Beacon Lesson Plan Library

Analyzing a Science Fiction Movie

Robert Rosen

Description

Students observe and predict how technology and scientific knowledge interact. They then discuss the societal ramifications of this interaction and watch the movie CONTACT.

Objectives

The student produces final documents that have been edited for: correct spelling; correct punctuation, including commas, colons, and common use of semicolons; correct capitalization; correct sentence formation; correct instances of possessives, subject/verb agreement, instances of noun/pronoun agreement, and the intentional use of fragments for effect; and correct formatting that appeals to readers, including appropriate use of a variety of graphics, tables, charts, and illustrations in both standard and innovative forms.

The student knows that scientists assume that the universe is a vast system in which basic rules exist that may range from very simple to extremely complex but scientists operate on the belief that the rules can be discovered by careful, systemic study.

The student knows that technological problems often create a demand for new scientific knowledge and that new technologies make it possible for scientists to extend their research in a way that advances science.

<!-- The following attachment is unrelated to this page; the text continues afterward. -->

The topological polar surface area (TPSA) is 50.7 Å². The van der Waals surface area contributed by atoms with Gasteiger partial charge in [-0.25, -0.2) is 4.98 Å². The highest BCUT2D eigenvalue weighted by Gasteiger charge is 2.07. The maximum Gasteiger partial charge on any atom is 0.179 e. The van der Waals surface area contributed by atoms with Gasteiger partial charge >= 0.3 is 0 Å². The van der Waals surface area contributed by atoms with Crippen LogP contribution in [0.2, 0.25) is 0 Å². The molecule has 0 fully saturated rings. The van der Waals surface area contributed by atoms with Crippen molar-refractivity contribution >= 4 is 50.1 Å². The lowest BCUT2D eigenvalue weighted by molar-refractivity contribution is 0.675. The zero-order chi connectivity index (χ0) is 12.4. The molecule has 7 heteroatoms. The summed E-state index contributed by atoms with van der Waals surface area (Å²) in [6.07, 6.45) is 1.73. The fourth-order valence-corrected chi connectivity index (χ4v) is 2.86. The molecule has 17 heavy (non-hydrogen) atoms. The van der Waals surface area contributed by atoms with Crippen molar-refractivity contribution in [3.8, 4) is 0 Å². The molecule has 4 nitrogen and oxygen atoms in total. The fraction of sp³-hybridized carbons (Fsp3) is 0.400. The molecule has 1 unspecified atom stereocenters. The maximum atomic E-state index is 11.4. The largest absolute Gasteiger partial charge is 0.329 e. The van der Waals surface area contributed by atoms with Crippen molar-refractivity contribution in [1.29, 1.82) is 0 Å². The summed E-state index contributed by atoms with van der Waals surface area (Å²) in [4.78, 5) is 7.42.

The student knows that scientists can bring information, insights, and analytical skills to matters of public concern and help people understand the possible causes and effects of events.

Materials

-A copy of the movie CONTACT
-Copies of the rubric (see attached file)
-Copies of assessment questions if desired

Preparations

1. Be prepared to discuss the ideas of current applications of technology in society today.

2. Be prepared to discuss and demonstrate the influences of scientific knowledge on our daily lives.

3. Be prepared to discuss the relationships between technology and scientific discovery.

4. Check the videotape policy in your school and district.
CONTACT has a PG rating. Before doing this activity, be sure to get approval from the proper school officials. Be aware that videotape policies vary from district to district and from school to school.

Procedures

1. Inform students that they will write a review of the movie CONTACT. The review should show how the movieís content relates to the nature of science. Students will base their written reviews on the following criteria:

a. Ask the students if the movie shows that scientists assume the universe is a vast system in which basic rules exist from very simple to extremely complex; rules can be discovered through careful, systemic study. Discuss answers.